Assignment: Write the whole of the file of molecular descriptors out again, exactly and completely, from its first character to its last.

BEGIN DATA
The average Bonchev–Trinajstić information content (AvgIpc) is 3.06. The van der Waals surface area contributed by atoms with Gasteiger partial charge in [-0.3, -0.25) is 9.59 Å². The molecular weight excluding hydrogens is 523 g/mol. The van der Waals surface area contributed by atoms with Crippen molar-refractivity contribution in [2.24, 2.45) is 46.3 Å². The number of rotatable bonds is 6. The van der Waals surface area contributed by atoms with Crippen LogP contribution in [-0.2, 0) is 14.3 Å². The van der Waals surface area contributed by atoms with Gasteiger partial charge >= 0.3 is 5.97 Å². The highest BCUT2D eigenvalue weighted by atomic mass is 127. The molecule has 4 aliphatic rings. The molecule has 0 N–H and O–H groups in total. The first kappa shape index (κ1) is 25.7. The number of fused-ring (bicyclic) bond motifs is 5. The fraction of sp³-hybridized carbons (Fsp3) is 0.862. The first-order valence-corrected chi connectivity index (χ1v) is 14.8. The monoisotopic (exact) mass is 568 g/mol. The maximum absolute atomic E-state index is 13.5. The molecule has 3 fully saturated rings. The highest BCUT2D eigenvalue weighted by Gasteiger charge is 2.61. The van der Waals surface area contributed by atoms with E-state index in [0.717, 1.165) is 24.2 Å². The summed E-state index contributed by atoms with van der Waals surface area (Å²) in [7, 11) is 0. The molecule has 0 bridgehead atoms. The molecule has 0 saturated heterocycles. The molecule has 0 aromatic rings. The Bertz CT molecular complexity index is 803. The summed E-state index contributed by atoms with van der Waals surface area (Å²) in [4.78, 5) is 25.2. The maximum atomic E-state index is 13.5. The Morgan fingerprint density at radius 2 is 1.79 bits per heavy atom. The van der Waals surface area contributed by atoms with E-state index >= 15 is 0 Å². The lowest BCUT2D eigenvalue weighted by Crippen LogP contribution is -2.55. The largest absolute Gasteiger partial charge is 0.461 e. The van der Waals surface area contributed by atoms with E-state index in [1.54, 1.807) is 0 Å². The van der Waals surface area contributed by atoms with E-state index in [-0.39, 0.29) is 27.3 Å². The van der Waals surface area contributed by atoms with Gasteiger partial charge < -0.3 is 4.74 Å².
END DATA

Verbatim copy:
The average Bonchev–Trinajstić information content (AvgIpc) is 3.06. The van der Waals surface area contributed by atoms with Gasteiger partial charge in [-0.3, -0.25) is 9.59 Å². The molecular weight excluding hydrogens is 523 g/mol. The van der Waals surface area contributed by atoms with Crippen molar-refractivity contribution in [2.24, 2.45) is 46.3 Å². The number of rotatable bonds is 6. The van der Waals surface area contributed by atoms with Crippen LogP contribution in [-0.2, 0) is 14.3 Å². The van der Waals surface area contributed by atoms with Gasteiger partial charge >= 0.3 is 5.97 Å². The highest BCUT2D eigenvalue weighted by atomic mass is 127. The molecule has 4 aliphatic rings. The molecule has 0 N–H and O–H groups in total. The first kappa shape index (κ1) is 25.7. The number of fused-ring (bicyclic) bond motifs is 5. The fraction of sp³-hybridized carbons (Fsp3) is 0.862. The first-order valence-corrected chi connectivity index (χ1v) is 14.8. The monoisotopic (exact) mass is 568 g/mol. The maximum absolute atomic E-state index is 13.5. The molecule has 3 fully saturated rings. The highest BCUT2D eigenvalue weighted by Gasteiger charge is 2.61. The van der Waals surface area contributed by atoms with E-state index in [0.717, 1.165) is 24.2 Å². The summed E-state index contributed by atoms with van der Waals surface area (Å²) in [7, 11) is 0. The molecule has 0 bridgehead atoms. The molecule has 0 saturated heterocycles. The molecule has 0 aromatic rings. The Bertz CT molecular complexity index is 803. The summed E-state index contributed by atoms with van der Waals surface area (Å²) in [4.78, 5) is 25.2. The maximum atomic E-state index is 13.5. The Morgan fingerprint density at radius 2 is 1.79 bits per heavy atom. The van der Waals surface area contributed by atoms with E-state index >= 15 is 0 Å². The lowest BCUT2D eigenvalue weighted by Crippen LogP contribution is -2.55. The largest absolute Gasteiger partial charge is 0.461 e. The van der Waals surface area contributed by atoms with E-state index in [1.54, 1.807) is 0 Å². The van der Waals surface area contributed by atoms with E-state index in [-0.39, 0.29) is 27.3 Å². The van der Waals surface area contributed by atoms with Gasteiger partial charge < -0.3 is 4.74 Å².